(Reuters) -Computer peripherals maker Logitech International said on Tuesday its third-quarter sales fell 22%, confirming its preliminary results which showed that business customers had put the brakes on buying new equipment amid slowdown concerns.
The company saw strong demand for its home office products and computer gaming devices during COVID-19 lockdowns, but the momentum has been fading as countries lift the curbs and as high inflation drives up costs and refrains consumers from spending.
The Swiss-American maker of computer mice, keyboards and webcams has also been hit by difficulty in getting components for its factories in China, as cities shut down to tackle the resurgence of COVID-19 in the country.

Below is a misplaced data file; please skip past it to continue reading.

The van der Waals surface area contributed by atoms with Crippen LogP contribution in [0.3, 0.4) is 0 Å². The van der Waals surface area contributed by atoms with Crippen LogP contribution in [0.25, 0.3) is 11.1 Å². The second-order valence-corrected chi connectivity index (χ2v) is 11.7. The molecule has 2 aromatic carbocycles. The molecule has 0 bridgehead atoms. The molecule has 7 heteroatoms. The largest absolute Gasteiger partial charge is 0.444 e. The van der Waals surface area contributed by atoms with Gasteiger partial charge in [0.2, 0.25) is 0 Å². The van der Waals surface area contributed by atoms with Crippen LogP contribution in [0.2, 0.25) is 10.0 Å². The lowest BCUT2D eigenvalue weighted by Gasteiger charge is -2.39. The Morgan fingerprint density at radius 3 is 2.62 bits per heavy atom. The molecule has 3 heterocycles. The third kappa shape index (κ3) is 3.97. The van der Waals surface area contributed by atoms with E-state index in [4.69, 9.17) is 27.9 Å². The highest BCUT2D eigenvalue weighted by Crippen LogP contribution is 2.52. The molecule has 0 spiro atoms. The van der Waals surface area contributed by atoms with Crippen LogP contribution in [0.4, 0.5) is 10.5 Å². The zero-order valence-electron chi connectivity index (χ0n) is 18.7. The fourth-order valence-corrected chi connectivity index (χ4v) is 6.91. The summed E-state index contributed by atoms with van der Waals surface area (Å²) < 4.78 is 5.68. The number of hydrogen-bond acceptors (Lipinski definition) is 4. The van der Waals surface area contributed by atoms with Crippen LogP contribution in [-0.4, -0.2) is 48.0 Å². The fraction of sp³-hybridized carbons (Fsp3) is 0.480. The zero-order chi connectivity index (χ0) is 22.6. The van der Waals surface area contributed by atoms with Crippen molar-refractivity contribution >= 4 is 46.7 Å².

Logitech’s sales in the three months to December-end fell to $1.27 billion. The company’s preliminary figures published on Jan. 11 showed its sales had fallen to between $1.26 and 1.27 billion.
Its non-GAAP operating income fell 32% to $204 million from $302 million a year earlier. It had previously reported preliminary operating income in the range of $198 to $203 million.
“These quarterly results reflect the current challenging macroeconomic conditions, including currency exchange rates and inflation, as well as lower enterprise and consumer spending,” Chief Executive Officer Bracken Darrell said.
The company also retained its outlook for the financial year 2023.
It still expects full-year sales to drop 13% to 15% in the 12 months to the end of March, and generate non-GAAP operating income of $550 to $600 million.
(Reporting by John Revill and Gokul Pisharody; editing by Uttaresh.V)